Obsidian Market Update 6/4/21

Hello friends!

Welcome to June. It feels like summer now, and with the cicadas out in much of our area, it sounds like it too.

This week, we’re going to dive into the difference between the two most widely followed American stock market indexes, the Dow Jones Industrial Average and the S&P 500, through the lens of Apple stock. Understanding how these two indexes differ can help us understand why stocks look better in one index than the other.

Then, the baby bust–birth rates are down in much of the world. What’s going on with that, and what effects might that have down the road?

The DJIA and the S&P 500 are different for good reasons, and those differences can help us get a more nuanced picture of the stock market overall. They both track the price movements of a representative list of stocks to come up with their rankings.

The DJIA looks at the stocks of the 30 largest American companies, all household names like Microsoft and McDonald’s, while the S&P 500 tracks 500 large-cap American stocks (including the 30 companies in the DJIA).

Stock prices alone determine the composition of the Dow Jones list, and companies with extreme price movements or higher share prices have a more significant impact on the average. So while the companies included on the Dow list don’t change very often, they do frequently shuffle around in order.

In contrast, the S&P 500 weights stocks by market value and includes a larger sample of US stocks.

We can see the differences in action if we look at Apple stock. Apple is currently ranked 22 on the DJIA but tops the list at the S&P 500. So how could the same stock be in such different positions?

The answer is mainly in how they weight the stocks. Because the DJIA is price-weighted, and Apple’s price is relatively low thanks to the split last year, it assumes a lower relative position. Because the S&P 500 looks at percentages, a 10% change in the price of a $20 stock has the same ranking impact as a 10% change in a $500 stock. When Apple split its stock last year, it went untouched as the leader of the S&P 500 according to market capitalization.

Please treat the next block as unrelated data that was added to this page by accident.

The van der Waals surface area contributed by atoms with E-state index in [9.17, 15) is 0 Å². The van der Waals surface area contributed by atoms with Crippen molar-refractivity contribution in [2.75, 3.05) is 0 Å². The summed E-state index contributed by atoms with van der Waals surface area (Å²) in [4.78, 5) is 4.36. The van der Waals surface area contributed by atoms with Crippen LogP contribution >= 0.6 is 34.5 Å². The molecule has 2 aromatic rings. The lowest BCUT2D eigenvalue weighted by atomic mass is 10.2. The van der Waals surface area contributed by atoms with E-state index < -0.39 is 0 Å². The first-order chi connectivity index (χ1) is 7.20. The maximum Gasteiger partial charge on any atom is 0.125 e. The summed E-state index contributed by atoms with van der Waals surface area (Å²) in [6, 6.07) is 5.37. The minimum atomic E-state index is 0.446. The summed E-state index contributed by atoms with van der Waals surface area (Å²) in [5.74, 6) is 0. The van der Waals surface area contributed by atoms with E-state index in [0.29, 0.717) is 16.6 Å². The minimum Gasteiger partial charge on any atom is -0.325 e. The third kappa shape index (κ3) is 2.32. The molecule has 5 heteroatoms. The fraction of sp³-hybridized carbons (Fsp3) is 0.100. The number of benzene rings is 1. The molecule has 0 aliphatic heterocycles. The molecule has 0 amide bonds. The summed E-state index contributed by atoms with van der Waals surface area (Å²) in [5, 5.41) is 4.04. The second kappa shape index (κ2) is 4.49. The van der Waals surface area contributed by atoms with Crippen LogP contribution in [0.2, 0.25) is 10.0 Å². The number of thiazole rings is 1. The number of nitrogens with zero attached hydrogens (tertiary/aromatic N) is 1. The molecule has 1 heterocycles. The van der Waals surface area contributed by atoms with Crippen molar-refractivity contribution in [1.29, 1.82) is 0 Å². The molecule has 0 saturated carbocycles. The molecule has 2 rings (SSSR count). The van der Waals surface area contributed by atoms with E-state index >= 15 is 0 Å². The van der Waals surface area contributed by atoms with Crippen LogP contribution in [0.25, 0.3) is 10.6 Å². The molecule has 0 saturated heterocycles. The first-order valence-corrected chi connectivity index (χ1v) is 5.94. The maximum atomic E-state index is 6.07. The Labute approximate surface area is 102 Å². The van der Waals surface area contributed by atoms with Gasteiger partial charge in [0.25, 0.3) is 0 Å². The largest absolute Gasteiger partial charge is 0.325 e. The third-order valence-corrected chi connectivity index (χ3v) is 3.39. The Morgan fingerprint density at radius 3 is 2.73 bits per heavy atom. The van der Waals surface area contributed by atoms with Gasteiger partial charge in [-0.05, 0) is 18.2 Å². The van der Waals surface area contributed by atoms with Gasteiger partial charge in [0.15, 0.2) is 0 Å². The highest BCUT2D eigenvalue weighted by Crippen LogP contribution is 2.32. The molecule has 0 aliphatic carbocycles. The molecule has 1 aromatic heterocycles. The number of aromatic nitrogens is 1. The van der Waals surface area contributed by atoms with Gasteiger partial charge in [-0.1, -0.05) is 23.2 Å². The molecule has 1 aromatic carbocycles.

Looking at both the DJIA and the S&P 500 can provide us a more complete picture of the stock market, showing us how stocks are faring by both price and market share.

On another statistical note, many countries, including this one, are seeing a decline in births. For example, from 2010-2020, the US population grew at its slowest rate since the Great Depression, with declining births for the sixth straight year last year. Clearly, this is about more than just the pandemic.

Looking worldwide, China saw an 18% dip in birth rates last year for its fourth straight year of declines. The Chinese government has lifted its two-child limit, letting families know they can now have three children. However, because the change from one to two children had minimal effects on the birth rates, it’s unclear if this change will push birth rates up either.

South Korea had the lowest birth rate globally, with births per child-bearer at 0.84 (the replacement rate would be 2.1). And Germany’s population is so low that they have demolished 330,000 housing units since 2002.

In contrast, the entire continent of Africa is growing its population, with its numbers set to double by 2050. Africa’s birth rate explosion is substantial because population declines or increases significantly impact economic success. When fewer babies are born, there are fewer workers later on. In addition, when fewer babies are born, care for the elderly suffers. Not only will there not be as many young people to step in and help, but younger workers’ taxes subsidize public services for the elderly.

It will be interesting to watch the shifts in the world’s demographics over the next several decades and see what sorts of changes governments make to buffer any foreseeable problems or bolster any benefits of changing birth rates around the globe.

With that, we’ll leave you to enjoy your weekend. Happy Pride Month!

Past performance is no guarantee of future results.  Securities offered through Triad Advisors, member FINRA/SIPC. Advisory Services offered through Obsidian Personal Planning Solutions, LLC. Obsidian Personal Planning Solutions, LLC, and Obsidian Personal Planning Solutions, Inc, are not affiliated with Triad Advisors.